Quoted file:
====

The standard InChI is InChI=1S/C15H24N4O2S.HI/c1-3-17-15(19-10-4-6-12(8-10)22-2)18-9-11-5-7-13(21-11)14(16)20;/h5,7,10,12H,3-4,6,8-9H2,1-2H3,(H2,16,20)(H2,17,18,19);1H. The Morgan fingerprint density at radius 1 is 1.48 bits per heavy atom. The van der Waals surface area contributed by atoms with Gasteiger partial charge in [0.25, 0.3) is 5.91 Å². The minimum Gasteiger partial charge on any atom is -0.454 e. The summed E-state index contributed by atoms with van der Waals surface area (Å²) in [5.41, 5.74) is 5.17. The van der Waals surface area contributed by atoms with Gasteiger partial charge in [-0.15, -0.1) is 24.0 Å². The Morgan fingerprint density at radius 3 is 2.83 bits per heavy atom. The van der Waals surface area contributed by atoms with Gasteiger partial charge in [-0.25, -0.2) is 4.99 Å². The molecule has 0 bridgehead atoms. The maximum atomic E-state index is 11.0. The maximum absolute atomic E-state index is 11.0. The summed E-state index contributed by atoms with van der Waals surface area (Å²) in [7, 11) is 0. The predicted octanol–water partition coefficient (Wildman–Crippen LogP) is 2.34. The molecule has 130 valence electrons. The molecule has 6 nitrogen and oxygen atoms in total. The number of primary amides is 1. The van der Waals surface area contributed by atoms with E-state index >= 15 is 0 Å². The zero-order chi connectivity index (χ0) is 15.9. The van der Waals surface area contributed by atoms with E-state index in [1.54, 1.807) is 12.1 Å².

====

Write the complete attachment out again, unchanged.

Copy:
The standard InChI is InChI=1S/C15H24N4O2S.HI/c1-3-17-15(19-10-4-6-12(8-10)22-2)18-9-11-5-7-13(21-11)14(16)20;/h5,7,10,12H,3-4,6,8-9H2,1-2H3,(H2,16,20)(H2,17,18,19);1H. The Morgan fingerprint density at radius 1 is 1.48 bits per heavy atom. The van der Waals surface area contributed by atoms with Gasteiger partial charge in [0.25, 0.3) is 5.91 Å². The minimum Gasteiger partial charge on any atom is -0.454 e. The summed E-state index contributed by atoms with van der Waals surface area (Å²) in [5.41, 5.74) is 5.17. The van der Waals surface area contributed by atoms with Gasteiger partial charge in [-0.15, -0.1) is 24.0 Å². The Morgan fingerprint density at radius 3 is 2.83 bits per heavy atom. The van der Waals surface area contributed by atoms with Gasteiger partial charge in [-0.25, -0.2) is 4.99 Å². The molecule has 0 bridgehead atoms. The maximum atomic E-state index is 11.0. The maximum absolute atomic E-state index is 11.0. The summed E-state index contributed by atoms with van der Waals surface area (Å²) in [7, 11) is 0. The predicted octanol–water partition coefficient (Wildman–Crippen LogP) is 2.34. The molecule has 130 valence electrons. The molecule has 6 nitrogen and oxygen atoms in total. The number of primary amides is 1. The van der Waals surface area contributed by atoms with E-state index >= 15 is 0 Å². The zero-order chi connectivity index (χ0) is 15.9. The van der Waals surface area contributed by atoms with E-state index in [1.54, 1.807) is 12.1 Å².